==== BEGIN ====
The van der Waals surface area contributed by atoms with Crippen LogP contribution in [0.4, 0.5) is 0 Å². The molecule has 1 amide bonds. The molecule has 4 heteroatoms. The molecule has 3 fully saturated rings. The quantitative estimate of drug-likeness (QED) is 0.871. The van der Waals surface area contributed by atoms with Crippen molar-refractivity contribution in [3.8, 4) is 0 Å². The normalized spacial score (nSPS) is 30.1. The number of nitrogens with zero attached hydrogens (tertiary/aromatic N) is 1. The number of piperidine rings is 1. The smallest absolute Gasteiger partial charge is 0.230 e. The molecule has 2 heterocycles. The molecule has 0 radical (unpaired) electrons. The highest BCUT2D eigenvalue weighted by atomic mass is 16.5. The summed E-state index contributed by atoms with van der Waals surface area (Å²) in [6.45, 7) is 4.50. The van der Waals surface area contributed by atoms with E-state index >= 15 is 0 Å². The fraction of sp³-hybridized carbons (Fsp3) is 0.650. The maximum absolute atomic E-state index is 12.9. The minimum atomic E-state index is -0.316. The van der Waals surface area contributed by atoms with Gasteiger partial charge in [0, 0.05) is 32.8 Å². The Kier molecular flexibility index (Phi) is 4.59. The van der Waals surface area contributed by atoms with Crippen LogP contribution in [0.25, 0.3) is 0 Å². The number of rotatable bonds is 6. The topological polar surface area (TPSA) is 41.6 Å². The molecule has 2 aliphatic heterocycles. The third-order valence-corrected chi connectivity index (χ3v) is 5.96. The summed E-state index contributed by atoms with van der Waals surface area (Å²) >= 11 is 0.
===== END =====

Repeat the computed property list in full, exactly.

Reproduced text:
The van der Waals surface area contributed by atoms with Crippen LogP contribution in [0.4, 0.5) is 0 Å². The molecule has 1 amide bonds. The molecule has 4 heteroatoms. The molecule has 3 fully saturated rings. The quantitative estimate of drug-likeness (QED) is 0.871. The van der Waals surface area contributed by atoms with Crippen molar-refractivity contribution in [3.8, 4) is 0 Å². The normalized spacial score (nSPS) is 30.1. The number of nitrogens with zero attached hydrogens (tertiary/aromatic N) is 1. The number of piperidine rings is 1. The smallest absolute Gasteiger partial charge is 0.230 e. The molecule has 2 heterocycles. The molecule has 0 radical (unpaired) electrons. The highest BCUT2D eigenvalue weighted by atomic mass is 16.5. The summed E-state index contributed by atoms with van der Waals surface area (Å²) in [6.45, 7) is 4.50. The van der Waals surface area contributed by atoms with E-state index >= 15 is 0 Å². The fraction of sp³-hybridized carbons (Fsp3) is 0.650. The maximum absolute atomic E-state index is 12.9. The minimum atomic E-state index is -0.316. The van der Waals surface area contributed by atoms with Gasteiger partial charge in [0, 0.05) is 32.8 Å². The Kier molecular flexibility index (Phi) is 4.59. The van der Waals surface area contributed by atoms with Crippen LogP contribution in [0.25, 0.3) is 0 Å². The number of rotatable bonds is 6. The topological polar surface area (TPSA) is 41.6 Å². The molecule has 2 aliphatic heterocycles. The third-order valence-corrected chi connectivity index (χ3v) is 5.96. The summed E-state index contributed by atoms with van der Waals surface area (Å²) >= 11 is 0.